YOU ARE HERE: LAT HomeCollections

ELECTIONS : Political Committee Didn't Break Campaign Law, City Attorney Says : Finances: He finds that $7,000 expenditure and donation of time to three candidates did not violate funding limits.


MALIBU — The Malibu Grassroots Movement did not violate a city campaign finance law by spending more than $7,000 to air cable TV commercials supporting three City Council candidates it endorses, City Atty. Michael Jenkins has determined.

The city attorney also said advertising executive Brian Fox did not violate a city law by devoting $4,000 worth of his time to promoting the candidates the group supports, Councilwoman Carolyn Van Horn and contenders Joan House and Jeff Kramer.

But Jenkins said Wednesday that he has not yet determined whether Fox's donation of $6,000 worth of ad space in a Malibu newspaper violated an ordinance adopted in January, which sets a $500 limit on campaign contributions in Malibu elections.

Similarly, the city attorney said, he has not decided whether Councilman Walt Keller may have violated campaign contribution limits by issuing a newsletter that endorsed Van Horn, House and Kramer.

A petition signed last week by 14 of the 20 candidates in the April 14 City Council election accused Fox and the Grassroots Movement, which uses the acronym MGM, of violating the city ordinance, and alleged that Keller may have done so if he spent more than $1,500 on the newsletter.

MGM is a political action committee that has drawn much of its funding from a group of entertainment industry executives who live in Malibu. It aims to unseat council members Mike Caggiano and Missy Zeitsoff, whom MGM leaders accuse of being too cozy with development interests.

The petition, circulated by candidate Paul Grisanti, asked that the alleged violations be referred to the state Fair Political Practices Commission. Grisanti, surrounded by five of the co-signers, read the document before the City Council last week, prompting Caggiano to leap up and sign it while Grisanti was speaking.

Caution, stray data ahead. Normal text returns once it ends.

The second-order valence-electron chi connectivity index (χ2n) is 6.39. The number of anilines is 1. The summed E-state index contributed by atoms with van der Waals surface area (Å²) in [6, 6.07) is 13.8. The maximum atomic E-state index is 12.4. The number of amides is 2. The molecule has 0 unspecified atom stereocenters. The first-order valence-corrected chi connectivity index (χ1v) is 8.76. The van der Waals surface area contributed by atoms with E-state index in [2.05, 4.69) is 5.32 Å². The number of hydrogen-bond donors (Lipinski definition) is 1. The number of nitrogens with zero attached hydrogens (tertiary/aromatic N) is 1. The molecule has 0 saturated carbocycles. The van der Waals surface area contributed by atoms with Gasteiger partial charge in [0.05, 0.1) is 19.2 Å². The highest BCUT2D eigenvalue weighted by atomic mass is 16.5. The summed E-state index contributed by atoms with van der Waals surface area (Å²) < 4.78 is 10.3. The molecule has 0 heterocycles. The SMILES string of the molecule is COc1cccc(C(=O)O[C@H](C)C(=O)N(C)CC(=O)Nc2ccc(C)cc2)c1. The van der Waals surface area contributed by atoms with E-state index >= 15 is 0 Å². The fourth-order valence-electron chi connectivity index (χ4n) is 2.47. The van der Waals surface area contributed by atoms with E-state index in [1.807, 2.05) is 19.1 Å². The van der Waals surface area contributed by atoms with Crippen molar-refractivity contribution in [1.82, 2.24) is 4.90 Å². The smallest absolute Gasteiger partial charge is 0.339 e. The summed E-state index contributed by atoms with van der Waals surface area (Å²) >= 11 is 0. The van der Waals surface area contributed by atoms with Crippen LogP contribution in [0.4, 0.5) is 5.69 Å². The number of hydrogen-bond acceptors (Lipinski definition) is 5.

Except for special elections, state law sets no limits for campaign contributions.

However, the City Council voted unanimously to have Jenkins examine whether the city law may have been breached, and, if he found violations, to refer them to the district attorney's office.

Keller has dismissed the allegation against him as "ridiculous." He has said that even if the law were to apply to his newsletter, which he disputes, he did not spend enough on the newsletter to constitute a violation.

MGM officials said they have scrupulously adhered to the law. Joan Lavine, an attorney for the group, expressed confidence that neither Fox nor the group has done anything illegal involving the ad space.

In exonerating MGM on the cable-TV issue, Jenkins said that, since the law governs only contributions, not expenditures, the group has done nothing improper by spending about $7,000 on television ads. Much of MGM's contributions were recorded before the city law took effect in January. (The petition had incorrectly asserted that the group had spent $8,000.)

Tom Hasse, MGM's chief spokesman, called the claims against the group "frivolous," adding that he was "disappointed that taxpayer money should be spent to investigate a claim like this."

Opponents contend that Fox's donation of the ad space to the group to tout the three candidates is tantamount to giving the money to the candidates themselves.

MGM and Fox maintain that Fox donated the ad space before the city ordinance took effect Jan. 7.

Los Angeles Times Articles